Cultural anthropology; applied anthropology; Celtic Europe; Afro-Caribbean; North American Indians; psychological anthropology; culture change; gerontology; peasant studies; religion; teaching on the web.
My current research is a qualitative longitudinal study of aging in the north west of Ireland. I have followed the same group of people (or their living relatives) through twenty five years of their life courses as the country and social matrix has experienced recession, inflation, economic boom times, and reversal of emigration that includes new populations in the Irish census. The effects that these contextual variables have had on the lives of my respondents is exemplified, not only in my descriptions of life in the north west of Ireland and my research on institutionalization in a County Mayo nursing home, but in their own stories elicited through in-depth taped interviews that led to a series of life history autobiographies, with a focus on one family in particular in the style of Oscar Lewis' work in The Children of Sanchez and La Vida.
My other research interests have been focused on the origins and migrations of ancient Celtic peoples just prior to and during the Iron Age. My current view in this regard is a rapprochement of those of Barry Cunliffe (mobile warrior elite with expanding sphere's of influence) and Simon James (the current 'Celtic' people may not be the direct descendents of the original Iron Age Celts). Rather, I have tried to use a combination of ancient history, linguistics, oral literature, and archeology to trace the movements of two culturally and geographically related peoples across Europe by different routes to end up as neighbors on the other side of the continent, where they setled among a much larger (demographically) and hostile indigenous population.
In recent years I have sometimes taken students to Ireland in order to expand their knowledge of Celtic culture.
Currently, my textbook, Introduction to Cultural Anthropology, has just been published (in 2012).
Archaeology; cultural anthropology; museums; Southeast Asian archaeology; cultures of Southeast & East Asia; ceramics; ethnoarchaeology; women in prehistory; prehistoric ecology; ancient civilizations; teaching honors courses; teaching on the web.
Dr. Judy Voelker (associate professor) is an archaeologist at Northern Kentucky University where she also serves as the Director of the Museum of Anthropology. Although she has worked on archaeological projects in several regions of the United States including the Great Basin, western New York and the Southwest, she specializes in the prehistoric ceramics of Southeast Asia. Her research interests include ceramic production and technology as well as prehistoric trade and exchange. She is a co-principal investigator on the Thailand Archaeometallurgy Project (TAP). Funding for her research has come from many sources including a Fulbright fellowship to conduct an ethnoarchaeological study in northeast Thailand with women potters who use wooden paddles and ceramic anvils rather than the wheel to make earthenware vessels, and more recently from the American Council of Learned Societies and the Henry Luce Foundation. She has also received external grants (ASIANetwork) and internal grants from NKU for undergraduate student participation on her research projects both in Thailand and Highland Heights. She actively promotes undergraduate research and has encouraged student presentations at conferences within the discipline as well as venues such as Posters-at-the-Capitol. Voelker is also active in civic engagement and service learning projects. She currently serves on the governing board of the Kentucky Academy of Science as a representative for Social & Behavioral Sciences.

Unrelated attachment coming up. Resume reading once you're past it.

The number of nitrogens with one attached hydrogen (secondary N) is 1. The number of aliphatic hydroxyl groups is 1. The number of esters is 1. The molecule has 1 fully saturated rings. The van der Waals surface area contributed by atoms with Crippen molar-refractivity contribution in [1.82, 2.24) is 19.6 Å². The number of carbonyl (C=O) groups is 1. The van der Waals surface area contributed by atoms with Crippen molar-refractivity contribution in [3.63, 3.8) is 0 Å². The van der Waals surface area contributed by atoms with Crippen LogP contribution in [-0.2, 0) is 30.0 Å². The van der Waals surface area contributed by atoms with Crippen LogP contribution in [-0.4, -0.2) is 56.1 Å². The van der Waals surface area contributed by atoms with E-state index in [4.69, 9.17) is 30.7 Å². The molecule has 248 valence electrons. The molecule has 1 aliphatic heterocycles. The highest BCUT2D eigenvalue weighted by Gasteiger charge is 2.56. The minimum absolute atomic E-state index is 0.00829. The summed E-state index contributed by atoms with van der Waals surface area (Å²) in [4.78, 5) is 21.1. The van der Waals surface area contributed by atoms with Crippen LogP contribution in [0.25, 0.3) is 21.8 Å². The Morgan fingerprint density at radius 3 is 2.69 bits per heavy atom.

Biological anthropology; primate behavioral ecology; great ape socioecology; hominin evolution; primate cognition; primate conservation; reproductive ecology; field methods in primatology; human evolutionary biology.
My research interests are in the area of primate socioecology, specifically the evolution of social relationships among female primates and the adaptive value of friendships. Humans are the most behaviorally flexible and diverse species on the planet, and this has contributed significantly to our success as a species. To understand the origins and evolution of behavioral diversity, my research turns to our nearest living relatives, the chimpanzees (Pan troglodytes) and bonobos (Pan paniscus). Until recently, very little was known about the behavior, especially social behavior, of female chimpanzees. For my research, I seek to help fill this gap in our knowledge. Thus, my current research focuses on understanding the dynamics of social relationships and social networks among wild female chimpanzees. I am examining both the costs and benefits of gregariousness among females to explore the underlying ecological, demographic, and physiological causes of variation in social behavior within females of the same population. In addition, I am collaborating with other researchers to conduct comparative research across populations. In the near future, I will expand my research to include studies on wild female bonobos. I plan to collect data on social relationships among female bonobos to be able to address cross-species comparisons in the Genus Pan.